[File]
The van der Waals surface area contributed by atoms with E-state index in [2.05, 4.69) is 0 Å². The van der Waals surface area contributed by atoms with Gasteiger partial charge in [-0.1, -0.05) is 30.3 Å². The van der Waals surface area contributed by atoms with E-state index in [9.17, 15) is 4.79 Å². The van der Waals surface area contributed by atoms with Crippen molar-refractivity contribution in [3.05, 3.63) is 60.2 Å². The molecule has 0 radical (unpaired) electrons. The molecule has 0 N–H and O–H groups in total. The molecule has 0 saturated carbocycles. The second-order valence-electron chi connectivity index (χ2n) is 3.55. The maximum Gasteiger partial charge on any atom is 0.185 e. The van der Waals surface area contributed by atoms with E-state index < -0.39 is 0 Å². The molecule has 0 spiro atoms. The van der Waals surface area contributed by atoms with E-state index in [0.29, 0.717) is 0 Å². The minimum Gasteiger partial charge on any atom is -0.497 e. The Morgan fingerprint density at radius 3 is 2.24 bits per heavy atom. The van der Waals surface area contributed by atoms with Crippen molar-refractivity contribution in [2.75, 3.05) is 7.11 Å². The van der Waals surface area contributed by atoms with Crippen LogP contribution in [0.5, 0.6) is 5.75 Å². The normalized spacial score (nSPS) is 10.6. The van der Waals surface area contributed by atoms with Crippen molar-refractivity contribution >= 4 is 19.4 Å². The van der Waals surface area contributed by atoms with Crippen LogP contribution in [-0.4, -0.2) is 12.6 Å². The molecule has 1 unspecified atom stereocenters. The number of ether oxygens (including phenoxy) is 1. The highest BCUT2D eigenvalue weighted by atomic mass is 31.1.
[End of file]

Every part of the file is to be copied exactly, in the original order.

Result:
The van der Waals surface area contributed by atoms with E-state index in [2.05, 4.69) is 0 Å². The van der Waals surface area contributed by atoms with Gasteiger partial charge in [-0.1, -0.05) is 30.3 Å². The van der Waals surface area contributed by atoms with E-state index in [9.17, 15) is 4.79 Å². The van der Waals surface area contributed by atoms with Crippen molar-refractivity contribution in [3.05, 3.63) is 60.2 Å². The molecule has 0 radical (unpaired) electrons. The molecule has 0 N–H and O–H groups in total. The molecule has 0 saturated carbocycles. The second-order valence-electron chi connectivity index (χ2n) is 3.55. The maximum Gasteiger partial charge on any atom is 0.185 e. The van der Waals surface area contributed by atoms with E-state index < -0.39 is 0 Å². The molecule has 0 spiro atoms. The van der Waals surface area contributed by atoms with E-state index in [0.29, 0.717) is 0 Å². The minimum Gasteiger partial charge on any atom is -0.497 e. The Morgan fingerprint density at radius 3 is 2.24 bits per heavy atom. The van der Waals surface area contributed by atoms with Crippen molar-refractivity contribution in [2.75, 3.05) is 7.11 Å². The van der Waals surface area contributed by atoms with Crippen LogP contribution in [0.5, 0.6) is 5.75 Å². The normalized spacial score (nSPS) is 10.6. The van der Waals surface area contributed by atoms with Crippen molar-refractivity contribution >= 4 is 19.4 Å². The van der Waals surface area contributed by atoms with Crippen LogP contribution in [-0.4, -0.2) is 12.6 Å². The molecule has 1 unspecified atom stereocenters. The number of ether oxygens (including phenoxy) is 1. The highest BCUT2D eigenvalue weighted by atomic mass is 31.1.